Her portrait goes back to the beginning, when the power of photography began to show itself to me. This was the first year I returned with prints in my hands for the people. Their reactions taught me a lot about keeping one's promises, about the importance of a photograph.
This young woman's name is etched in my mind, almost 18 years later. Her name was and is Zahia, and this was the last time she would be in my presence. Is she living in Lebanon or Syria now? Is she safe regardless?
When we made this photograph an animal shed was in place. A few years later the animal shed had been torn down and a family has erected a tent in its place. The field in the background is still there to this day.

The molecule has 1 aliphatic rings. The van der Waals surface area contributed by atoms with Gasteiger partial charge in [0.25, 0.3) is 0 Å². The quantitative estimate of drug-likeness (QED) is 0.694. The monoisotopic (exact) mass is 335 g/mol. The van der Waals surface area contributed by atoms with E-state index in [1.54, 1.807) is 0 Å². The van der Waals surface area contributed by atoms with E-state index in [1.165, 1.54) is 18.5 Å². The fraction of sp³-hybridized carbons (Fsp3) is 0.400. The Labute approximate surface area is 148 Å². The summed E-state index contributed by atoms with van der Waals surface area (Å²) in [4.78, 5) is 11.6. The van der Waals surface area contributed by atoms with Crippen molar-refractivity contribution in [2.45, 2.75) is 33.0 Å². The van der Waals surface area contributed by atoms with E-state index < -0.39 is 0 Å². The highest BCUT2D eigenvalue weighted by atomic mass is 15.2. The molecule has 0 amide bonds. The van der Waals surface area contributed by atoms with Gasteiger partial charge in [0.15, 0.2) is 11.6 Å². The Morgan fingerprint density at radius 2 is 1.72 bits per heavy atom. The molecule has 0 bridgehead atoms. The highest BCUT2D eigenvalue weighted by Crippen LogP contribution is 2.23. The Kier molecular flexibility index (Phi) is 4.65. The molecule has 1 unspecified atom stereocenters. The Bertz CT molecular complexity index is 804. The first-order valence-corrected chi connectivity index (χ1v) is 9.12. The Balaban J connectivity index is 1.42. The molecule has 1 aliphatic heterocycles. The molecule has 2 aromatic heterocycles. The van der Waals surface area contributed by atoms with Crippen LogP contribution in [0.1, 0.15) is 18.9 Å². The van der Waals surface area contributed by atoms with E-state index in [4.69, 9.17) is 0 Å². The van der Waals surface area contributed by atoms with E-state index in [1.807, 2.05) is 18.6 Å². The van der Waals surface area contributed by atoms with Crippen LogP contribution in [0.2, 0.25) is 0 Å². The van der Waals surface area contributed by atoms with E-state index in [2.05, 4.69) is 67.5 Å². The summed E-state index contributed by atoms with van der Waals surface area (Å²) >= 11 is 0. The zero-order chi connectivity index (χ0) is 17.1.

She might have remained in the camp, but since her age prohibited me from interacting with her, I would have never known if she was one of the young women stepping down from the trucks as they returned from working in the fields, with fabrics covering their faces.
Some would smile at me in a familiar way, making me think 'is that her?'
Regardless I have this timeless portrait of her, when she was able to face the world uncovered and with such a smile. This is the image I will always remember of Zahia, and I hope she thinks of this more innocent time now and then.
Note: This image was made with a Hasselblad 501CM/80 mm combination.